One of the most popular consumer quadcopters on the market is now a true drone. DJI recently pushed an update to the apps that help control its flagship Phantom 2 Vision, and now, the $1000 aircraft can fly missions autonomously. Seriously, you just tell it where to go, and it goes—all by itself.
The new feature is called Ground Station. After updating the Vision app for your iPhone or Android smartphone, you'll now have the ability to drop up to 16 GPS waypoints. These amount to pins on the map that the Phantom drone will visit on its autonomous flight. Then, hit "Go" in the app, and the drone connects the dots. At any point in the flight, you hit "Return to home," and the drone will fly back to you. It can fly as far as 3.1 miles in a single flight, though it has to remain within about a quarter mile from the pilot.
This is a pretty exciting update. The feature is mainly designed to help amateur drone pilots focus on filming instead of flying. If you've ever used a Phantom or any other consumer drone, you'll know that it's a little tricky to keep that thing aloft and watch the camera at the same time. Plus, at any point in the Phantom's autonomous flight, you can take over and pilot the craft with the flip of a switch.
But just think of all the other uses for your own autonomous drone. Maybe you've always wanted to get some aerial footage of the far side of that mountain by your house. No need to fly blind. Just program the drone to do it for you. Or maybe you want to deliver a beer to your neighbor without walking over there. You can just drop a pin, tie a can of Pabst onto the Phantom, and let the computer do the rest.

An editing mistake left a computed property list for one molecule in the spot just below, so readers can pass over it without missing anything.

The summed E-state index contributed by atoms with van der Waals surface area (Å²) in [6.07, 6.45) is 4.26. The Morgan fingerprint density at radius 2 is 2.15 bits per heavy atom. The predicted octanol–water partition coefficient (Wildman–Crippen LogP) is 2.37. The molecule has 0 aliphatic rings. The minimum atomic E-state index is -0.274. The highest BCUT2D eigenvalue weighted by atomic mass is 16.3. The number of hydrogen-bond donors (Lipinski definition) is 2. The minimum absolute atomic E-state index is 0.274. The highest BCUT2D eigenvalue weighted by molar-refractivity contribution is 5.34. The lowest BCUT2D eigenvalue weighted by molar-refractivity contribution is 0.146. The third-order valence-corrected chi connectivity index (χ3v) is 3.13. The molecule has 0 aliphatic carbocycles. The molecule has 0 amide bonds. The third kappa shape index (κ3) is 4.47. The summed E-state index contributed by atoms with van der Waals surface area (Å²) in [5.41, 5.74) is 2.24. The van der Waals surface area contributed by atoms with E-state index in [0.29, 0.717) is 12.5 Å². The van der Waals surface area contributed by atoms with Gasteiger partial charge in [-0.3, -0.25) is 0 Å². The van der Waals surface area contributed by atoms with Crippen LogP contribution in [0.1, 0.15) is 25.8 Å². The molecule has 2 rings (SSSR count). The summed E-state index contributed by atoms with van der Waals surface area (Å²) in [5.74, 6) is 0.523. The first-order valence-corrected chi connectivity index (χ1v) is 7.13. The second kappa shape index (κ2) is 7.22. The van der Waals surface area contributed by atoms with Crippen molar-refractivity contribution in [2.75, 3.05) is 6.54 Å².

Obviously, it remains to be seen just how effective the Ground Station feature will become. It sounds great but also fairly simplistic. What if there's a tree in the way of your preprogrammed flight? The Phantom will probably hit it and break into a dozen pieces. What if you run out of battery? Well, DJI actually thought of that and the Phantom will automatically fly back to the pilot when it gets down to 30 percent.
One thing is for sure, though. Technology is advancing to the point where the debate over whether to call these hobbyist aircraft drones or unmanned aerialcraft is redundant. In the future, all drones could be autonomous. Or at least they'll have the option.
Images by Brent Rose